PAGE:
ASSESSMENT OF PRIVATE SECTOR PARTICIPATION IN DOMESTIC SOLID WASTE MANAGEMENT IN KADUNA SOUTH LOCAL GOVERNMEN AREA, KADUNA NIGERIA

ASSESSMENT OF PRIVATE SECTOR PARTICIPATION IN DOMESTIC SOLID WASTE MANAGEMENT IN KADUNA SOUTH LOCAL GOVERNMEN AREA, KADUNA NIGERIA

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ABSTRACT

Domestic Solid waste management has become the greatest problem facing many urban

and semi-urban areas in Nigeria.Despite the efforts by the state government to help to solve

the problem its efforts are not enough and these brought about the involvement of the

private sector to participate to help to solve the problem.The study assessed private

participation in domestic solid waste management in Kaduna South Local Government,

Kaduna State, Nigeria. The study area comprises of twelve(12) wards, the twelve wards

was considered.Adopting the Yamene (1967) formula for sample size determination, the

sample size for this study will be 381 andBowley formula (1924) was used to determine the

number of questionnaires to distribute in the twelve wards. The primary data used in this

study was obtained by direct field observations, questionnaire administration, oral

interviews, images and photos of the study area. The results of the major finding showed

that plastics and polythene materials dominated the waste material generated with (33%)

and metallic materials forms (9%) of the total waste generated.Generally waste generated

wasgreater than waste disposed, the private sector played the greater role (57%) in the

waste management than the government or public (43%), Waste disposals firms were faced

with four (4) categories of challenges, first availability of dumpsite (42%), second,

Inadequate of modern facilities (27%), third shortage of skilled personals (23%) and finally

others (9%).The study thus recommended Public Enlightenment and Education on issues of

waste management and a better public awareness strategy on the subject matter also The

participation of private sector in the management of domestic solid waste should be

encourage so as to help in the solution of domestic sold waste littering.The Kaduna State

Ministry of Environment should review the existing laws and regulations guiding

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environmental sanitation and health it should also be enforced with stiffer actions in order

to make them more effective.

CHAPTER ONE

INTRODUCTION

1.1 Background to the Study

Waste is defined as any unwanted material that is due for discarding. But technically, waste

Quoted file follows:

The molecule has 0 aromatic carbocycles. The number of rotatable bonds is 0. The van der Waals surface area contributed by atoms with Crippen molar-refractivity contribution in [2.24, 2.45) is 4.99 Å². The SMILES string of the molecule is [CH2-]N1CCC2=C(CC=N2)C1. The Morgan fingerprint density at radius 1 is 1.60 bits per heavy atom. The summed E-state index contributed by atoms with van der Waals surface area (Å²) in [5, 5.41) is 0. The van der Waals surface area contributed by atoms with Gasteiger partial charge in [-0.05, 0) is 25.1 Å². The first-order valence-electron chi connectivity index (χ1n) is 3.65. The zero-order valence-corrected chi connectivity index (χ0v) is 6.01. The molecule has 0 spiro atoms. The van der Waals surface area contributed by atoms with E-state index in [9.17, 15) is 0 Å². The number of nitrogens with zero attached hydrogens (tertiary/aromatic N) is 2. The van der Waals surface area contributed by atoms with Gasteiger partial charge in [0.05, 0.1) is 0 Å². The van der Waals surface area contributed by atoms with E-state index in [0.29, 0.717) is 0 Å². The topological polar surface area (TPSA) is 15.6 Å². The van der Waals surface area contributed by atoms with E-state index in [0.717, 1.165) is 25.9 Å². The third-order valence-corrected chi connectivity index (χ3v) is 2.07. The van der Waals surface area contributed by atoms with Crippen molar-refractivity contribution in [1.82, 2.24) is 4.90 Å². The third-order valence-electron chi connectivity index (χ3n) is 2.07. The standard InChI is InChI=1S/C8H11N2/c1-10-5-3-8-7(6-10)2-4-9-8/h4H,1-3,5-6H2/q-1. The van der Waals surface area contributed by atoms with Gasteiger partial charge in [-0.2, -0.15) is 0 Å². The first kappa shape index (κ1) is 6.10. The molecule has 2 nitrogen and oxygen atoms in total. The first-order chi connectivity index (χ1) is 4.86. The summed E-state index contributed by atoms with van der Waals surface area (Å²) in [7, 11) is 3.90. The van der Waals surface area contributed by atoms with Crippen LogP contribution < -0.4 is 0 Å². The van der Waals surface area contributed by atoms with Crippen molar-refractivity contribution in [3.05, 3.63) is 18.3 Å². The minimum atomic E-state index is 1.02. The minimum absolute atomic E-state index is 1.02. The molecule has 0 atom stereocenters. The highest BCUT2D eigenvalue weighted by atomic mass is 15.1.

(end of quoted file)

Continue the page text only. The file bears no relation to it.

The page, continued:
isconsidered as a resource in the wrong place Abdullahi, (2011). Waste is something for

which we have no further use and which we wish to get rid of. Solid wastes arise from

unusable residues in raw materials, leftovers, rejects and scrap from process operations,

used or scrap packaging materials and even the saleable products themselves when they are

finally discarded.

Following the unrelenting urbanization and largely unimpressive performance of the public

sector in the provision of infrastructure in many cities in low-income countries, the search

for alternative strategies for urban environmental services became inevitable. One obvious

consequence of rapid urbanization is the growing generation of solid wastes, and many city

authorities face unprecedented challenges in managing these, including problems coping

with their collection and disposal . Despite the importance of adequate solid waste

management to the urban environment, the performance of many city authorities in this

respect leaves much to be desired (Ogu2006).

According to the 1996 Global Report on Human Settlements, between one-third and one-

half of the solid wastes generated within most cities in low and middle-income countries

are not collected. They usually end up as illegal dumps on streets, open spaces and waste

land. The proportion of solid wastes collected and disposed of is less than 25 per cent in

Dares Salaam (Tanzania) and about 40 per cent and 60 per cent respectively for Karachi

1


(Pakistan) and Jakarta (Indonesia) (UNCHS 2000) It is believed that in the poorest

communities (many of which are in sub Saharan Africa), 80 to 90m per cent of wastes

generated are not collected for safe disposal. Even in countries where city authorities

provide waste services, these are often spatially concentrated, leaving some parts of the city

unserved.

In recent years, there has been a paradigm shift in urban infrastructure development and

management from a dominance of the public sector to an emphasis on private sector

provision of services. The World Bank‟s policy on the urban sector shifted from project-

based lending in the 1970s to the current emphasis on institutional, regulatory and financial

reforms by the public sector, enabling the private sector to play a major role in urban

infrastructure development and provision ( World Bank 2001 ).

Generally, private sector entrepreneurs or enterprises do not pay taxes, have no trading license

and are not included in social welfare or government insurance schemes (Haan, Coad,

&Lardinois, 1998).The private sector is that segment of the private sector that operates

outside the official legal andinstitutional framework for solid waste management. One of


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